Landmark Long Beach Gay Bar Celebrates 40th Anniversary
As the sun sets over Long Beach, whispers of "Tabatha" can be overheard at every table in Club Ripples. Everyone’s talking about the bar’s recent makeover by Bravo’s ball-busting Tabatha Coffey.
On the hit reality show "Tabatha Takes Over", longtime partners and bar owners John Garcia and Larry Hebert are given a reality check for their outdated business policies and a set of fresh decor to save the gay landmark and restore the popularity of its glory days.
Business has been great since the show aired, with throngs of visitors coming in for a taste of the new Ripples and its Tabatha-approved signature cocktail: the Pineapple Sunset martini.
But long before Ripples was welcomed into living rooms across the country, it was risky just to be seen there. Anti-gay stigma was so prevalent that the bar’s windows were boarded up until the 1980s. Since its beginnings as the first gay dance club in Long Beach, Ripples overcame years of adversity from homophobia, to violent attacks and the AIDS epidemic.
In fact, when Garcia first came to Ripples in 1974, the place had been firebombed. It took more than a year to reopen.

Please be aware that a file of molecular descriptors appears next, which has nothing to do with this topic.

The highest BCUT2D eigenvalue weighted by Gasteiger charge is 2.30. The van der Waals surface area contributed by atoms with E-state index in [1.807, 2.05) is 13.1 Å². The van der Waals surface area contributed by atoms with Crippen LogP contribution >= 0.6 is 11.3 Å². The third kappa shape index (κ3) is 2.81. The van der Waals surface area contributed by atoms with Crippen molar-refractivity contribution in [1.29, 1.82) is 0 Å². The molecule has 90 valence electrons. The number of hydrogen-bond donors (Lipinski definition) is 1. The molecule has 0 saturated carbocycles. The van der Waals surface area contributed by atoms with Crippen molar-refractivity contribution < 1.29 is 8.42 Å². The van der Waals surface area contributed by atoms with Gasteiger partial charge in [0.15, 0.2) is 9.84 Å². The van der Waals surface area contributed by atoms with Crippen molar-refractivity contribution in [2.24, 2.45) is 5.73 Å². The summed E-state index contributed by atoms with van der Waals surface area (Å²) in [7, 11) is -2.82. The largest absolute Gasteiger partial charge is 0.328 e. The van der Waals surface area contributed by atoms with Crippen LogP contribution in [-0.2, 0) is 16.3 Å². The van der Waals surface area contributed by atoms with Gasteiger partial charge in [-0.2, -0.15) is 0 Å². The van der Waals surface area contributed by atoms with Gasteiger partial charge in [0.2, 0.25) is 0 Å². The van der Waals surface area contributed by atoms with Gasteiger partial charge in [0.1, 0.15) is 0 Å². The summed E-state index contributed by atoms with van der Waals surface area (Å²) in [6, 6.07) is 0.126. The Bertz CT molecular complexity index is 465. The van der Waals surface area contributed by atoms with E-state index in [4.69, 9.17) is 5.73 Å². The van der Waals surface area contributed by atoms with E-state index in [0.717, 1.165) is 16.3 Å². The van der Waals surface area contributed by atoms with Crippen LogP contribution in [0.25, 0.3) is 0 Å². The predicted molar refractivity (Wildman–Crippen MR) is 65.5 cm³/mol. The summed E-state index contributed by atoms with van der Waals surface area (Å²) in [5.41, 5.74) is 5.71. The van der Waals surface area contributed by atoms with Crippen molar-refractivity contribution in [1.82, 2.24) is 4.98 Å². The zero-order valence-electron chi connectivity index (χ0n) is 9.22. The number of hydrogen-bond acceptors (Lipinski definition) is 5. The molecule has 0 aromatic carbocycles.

"We had a tough time in the beginning," he said, noting that the bar was a gay establishment as early as 1960. It changed owners, names and orientations a few times before becoming Ripples in 1972. "We had problems with either the police, the Arian Nation, the skinheads, neighbors..."
"They didn’t want a gay bar in this neighborhood, let alone gay people at all," added Hebert. "We got robbed, people got beat up-it was rough."
When the bar was shot at, bullet proof windows were installed.
"We stood our ground and fought back-not physically," said Garcia. "We couldn’t be afraid."
And unwelcome in the neighborhood as Ripples may have been, the bar was packed seven nights a week, rain or shine-a safe haven for gays whom mainstream society did not accept.
"It wasn’t accepted to be gay and if you were outed, it could ruin you," said Garcia.
By the late 1970s, attitudes were starting to change. Then AIDS hit.
"That was a whole other devastating thing," said Hebert. "We lost thousands of friends."
He and Garcia were attending two or three funerals a week. Ripples played an important role supporting the community during the epidemic, donating to hospices and caring for sick employees and patrons.